Journal of Surgical Oncology. 2009 Jan 1;99(1):51-7. [Link]
RodrÃguez D, Cheung MC, Housri N, Koniaris LG.
Division of Surgical Oncology, DeWitt Daughtry Family Department of Surgery, University of Miami Miller School of Medicine, Miami, FL 33136, USA.
Objective: Determine the role of surgery for patients with malignant abdominal mesotheliomas (MAMs).
Methods: The Surveillance, Epidemiology, and End Results (SEER) database (1973-2005) was queried.
Results: Overall, 10,589 cases of malignant mesotheliomas were identified. Of these, 9,211 cases were thoracic (TM) and 1,112 cases were MAM (10.5%). Patients with TM presented with more localized disease than those patients with MAM (P < 0.001). MAM more often affected younger patients (63 years vs. 71 years) (P < 0.001). The annual incidence of MAM was approximately 1.00 case per 100,000 in 2005. Overall median survival for MAM patients was 8 months, with a significant difference between women and men (13 months vs. 6 months, respectively) (P < 0.001). Patients who successfully underwent surgical resection had a considerably longer median survival (20 months vs. 4 months, P < 0.001) as well as a significantly higher 5-year survival (28% vs. 12%, P < 0.001). Multivariate analysis identified that a poorly differentiated tumor grade, failure to undertake surgical resection, advanced age, and male gender were all independent predictors of poorer outcome.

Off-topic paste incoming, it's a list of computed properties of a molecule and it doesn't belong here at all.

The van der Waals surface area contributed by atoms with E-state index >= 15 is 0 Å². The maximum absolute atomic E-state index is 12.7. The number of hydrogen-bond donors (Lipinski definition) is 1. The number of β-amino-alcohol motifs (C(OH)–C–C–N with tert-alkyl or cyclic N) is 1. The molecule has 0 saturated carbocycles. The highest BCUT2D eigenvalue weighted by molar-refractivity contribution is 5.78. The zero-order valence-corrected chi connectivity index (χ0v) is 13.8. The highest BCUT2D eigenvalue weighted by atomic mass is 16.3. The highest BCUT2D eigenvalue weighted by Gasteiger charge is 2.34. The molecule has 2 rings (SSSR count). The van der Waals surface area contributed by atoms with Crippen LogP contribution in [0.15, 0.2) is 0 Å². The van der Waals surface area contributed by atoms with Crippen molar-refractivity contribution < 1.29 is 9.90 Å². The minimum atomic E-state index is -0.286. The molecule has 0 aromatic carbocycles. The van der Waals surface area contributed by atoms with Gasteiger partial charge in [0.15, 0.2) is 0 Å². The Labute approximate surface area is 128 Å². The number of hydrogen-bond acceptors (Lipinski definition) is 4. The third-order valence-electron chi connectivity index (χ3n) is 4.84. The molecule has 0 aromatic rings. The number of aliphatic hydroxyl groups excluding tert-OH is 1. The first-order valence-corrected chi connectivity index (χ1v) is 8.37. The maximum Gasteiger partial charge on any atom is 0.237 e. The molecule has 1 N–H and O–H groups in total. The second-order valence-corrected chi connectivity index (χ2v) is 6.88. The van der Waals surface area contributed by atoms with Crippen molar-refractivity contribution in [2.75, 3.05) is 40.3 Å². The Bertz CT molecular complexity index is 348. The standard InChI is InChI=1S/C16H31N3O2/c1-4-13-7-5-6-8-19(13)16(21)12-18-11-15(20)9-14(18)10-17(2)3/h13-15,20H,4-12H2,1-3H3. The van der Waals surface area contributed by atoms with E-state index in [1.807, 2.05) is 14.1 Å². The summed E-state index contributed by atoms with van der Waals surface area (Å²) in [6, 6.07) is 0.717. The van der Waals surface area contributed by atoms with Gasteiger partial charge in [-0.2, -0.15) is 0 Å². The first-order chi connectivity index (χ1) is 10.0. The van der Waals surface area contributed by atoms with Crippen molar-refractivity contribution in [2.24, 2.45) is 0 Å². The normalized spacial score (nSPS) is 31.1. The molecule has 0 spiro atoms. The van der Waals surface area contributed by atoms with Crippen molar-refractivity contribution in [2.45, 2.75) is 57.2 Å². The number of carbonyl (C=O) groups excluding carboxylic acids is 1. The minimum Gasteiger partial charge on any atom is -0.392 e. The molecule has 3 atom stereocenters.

Conclusion: Surgical extirpation of MAM may be associated with significantly improved survival. All patients with MAM should be evaluated for potential surgical resection.
Keywords: malignancy, cancer, survival, surgery, peritoneal mesothelioma, thoracic mesothelioma, pleural mesothelioma, SEER, abdominal mesothelioma, outcomes